05 October 2015

Chess Engines : LMR

Continuing with this series on Modern Chess Engines, in my previous post Chess Engines : Pruning, I omitted one topic because I didn't understand the explanation. Again relying on chessprogramming.wikispaces.com for definitions:-

Late Move Reductions (LMR) • Or its version known as History Pruning and History Reductions, save search by reducing moves that are ordered closer to the end of likely fail-low nodes. Typically, most schemes search the first few moves (say 3-4) at full depth, then if no move fails high, many of the remaining moves are reduced in search depth.

Fail-low, fail-high -- what's that all about? First, it's useful to insert a reminder that this pruning is being done on the tree of variations that flow from the current position. Here's a diagram.

From Wikipedia: Alpha–beta pruning

Chess engines are as much about constructing the tree efficiently as they are about evaluating the chess content of specific positions.

Fail-Low • A fail-low indicates that this position was not good enough for us. We will not reach this position, because we have some other means of reaching a position that is better. We will not make the move that allowed the opponent to put us in this position.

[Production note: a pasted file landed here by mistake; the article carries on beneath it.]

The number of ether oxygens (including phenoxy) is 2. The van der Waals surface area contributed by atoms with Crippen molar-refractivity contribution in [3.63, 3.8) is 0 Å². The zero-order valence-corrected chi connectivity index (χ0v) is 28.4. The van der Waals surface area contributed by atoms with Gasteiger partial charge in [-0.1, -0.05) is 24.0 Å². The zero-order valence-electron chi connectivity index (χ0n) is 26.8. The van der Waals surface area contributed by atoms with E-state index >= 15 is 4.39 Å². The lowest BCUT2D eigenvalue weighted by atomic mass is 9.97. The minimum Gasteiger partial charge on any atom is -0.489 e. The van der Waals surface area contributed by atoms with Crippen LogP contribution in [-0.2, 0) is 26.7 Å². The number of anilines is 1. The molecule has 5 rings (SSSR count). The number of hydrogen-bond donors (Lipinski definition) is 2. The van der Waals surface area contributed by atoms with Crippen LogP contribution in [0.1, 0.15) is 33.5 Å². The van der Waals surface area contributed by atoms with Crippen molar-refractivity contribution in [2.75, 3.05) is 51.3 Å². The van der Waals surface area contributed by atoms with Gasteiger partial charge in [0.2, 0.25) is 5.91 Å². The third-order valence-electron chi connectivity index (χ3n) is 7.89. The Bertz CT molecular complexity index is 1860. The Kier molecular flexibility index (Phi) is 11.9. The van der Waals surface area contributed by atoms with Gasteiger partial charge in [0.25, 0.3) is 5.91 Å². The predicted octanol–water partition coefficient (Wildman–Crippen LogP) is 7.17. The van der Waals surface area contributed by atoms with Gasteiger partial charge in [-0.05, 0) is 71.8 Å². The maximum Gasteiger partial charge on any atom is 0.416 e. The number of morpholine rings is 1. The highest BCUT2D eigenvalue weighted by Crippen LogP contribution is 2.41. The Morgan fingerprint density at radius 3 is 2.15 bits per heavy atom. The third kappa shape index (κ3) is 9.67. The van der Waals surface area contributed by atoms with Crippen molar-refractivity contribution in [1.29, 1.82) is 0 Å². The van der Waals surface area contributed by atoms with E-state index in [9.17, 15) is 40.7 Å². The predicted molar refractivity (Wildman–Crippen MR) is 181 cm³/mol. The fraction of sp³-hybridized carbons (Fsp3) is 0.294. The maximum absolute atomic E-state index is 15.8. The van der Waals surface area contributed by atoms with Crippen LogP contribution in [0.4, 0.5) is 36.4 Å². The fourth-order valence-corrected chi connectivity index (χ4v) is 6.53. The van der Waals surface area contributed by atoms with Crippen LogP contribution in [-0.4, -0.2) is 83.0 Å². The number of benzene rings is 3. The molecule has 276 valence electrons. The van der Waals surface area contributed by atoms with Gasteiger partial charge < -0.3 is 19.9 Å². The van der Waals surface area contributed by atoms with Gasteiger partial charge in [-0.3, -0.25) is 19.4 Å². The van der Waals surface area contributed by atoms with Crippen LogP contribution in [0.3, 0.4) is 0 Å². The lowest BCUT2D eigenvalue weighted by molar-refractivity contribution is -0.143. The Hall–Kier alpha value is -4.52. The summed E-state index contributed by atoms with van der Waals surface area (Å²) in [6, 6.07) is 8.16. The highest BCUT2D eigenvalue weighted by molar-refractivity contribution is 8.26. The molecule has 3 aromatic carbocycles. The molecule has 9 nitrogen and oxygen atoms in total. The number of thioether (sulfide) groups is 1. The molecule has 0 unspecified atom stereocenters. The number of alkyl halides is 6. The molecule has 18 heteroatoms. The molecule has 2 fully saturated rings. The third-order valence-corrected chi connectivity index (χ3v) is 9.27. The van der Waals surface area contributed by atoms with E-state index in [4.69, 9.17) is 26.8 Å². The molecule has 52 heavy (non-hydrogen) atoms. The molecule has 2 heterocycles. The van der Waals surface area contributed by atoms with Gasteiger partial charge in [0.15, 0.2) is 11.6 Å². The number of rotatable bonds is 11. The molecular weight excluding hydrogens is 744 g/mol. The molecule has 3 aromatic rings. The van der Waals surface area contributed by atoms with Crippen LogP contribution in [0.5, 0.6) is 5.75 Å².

Fail-High • A fail-high indicates that the search found something that was "too good". What this means is that the opponent has some way, already found by the search, of avoiding this position, so you have to assume that they'll do this. If they can avoid this position, there is no longer any need to search successors, since this position won't happen

In other words, LMR means that if a move isn't looking particularly interesting, don't examine every subsequent response. Look at a few responses in depth, then look at the rest quickly. If nothing special is found, move on. Techniques like this are one reason that engines are able to calculate to amazing ply depths that seem to defy mathematical common sense.

Getting back to Stockfish, the engine that triggered this series of posts, there's a good discussion by Tord Romstad titled An Introduction to Late Move Reductions. The page disappeared while I was preparing this post ('This domain has expired'), but lives on in Archive.org.

1 comment:

Manik said...

As far as I've tested in my engine(much weaker than stockfish of course, but around 2200), LMR by just reducing depths after moves 3,4 or even 6, greatly increases search depth but reduces actual playing strength as well. It's effective to only apply LMR at likely ALL-nodes(ones in which each move will fail low). The logic is that if the first few moves, the captures, promotions and heuristically sound moves(like killer moves) don't improve alpha, the node is likely an ALL-node so LMR can be applied without loss of accuracy(unless in check of course).
Although I believe stockfish applies it just about everywhere reducing the reductions under the above conditions.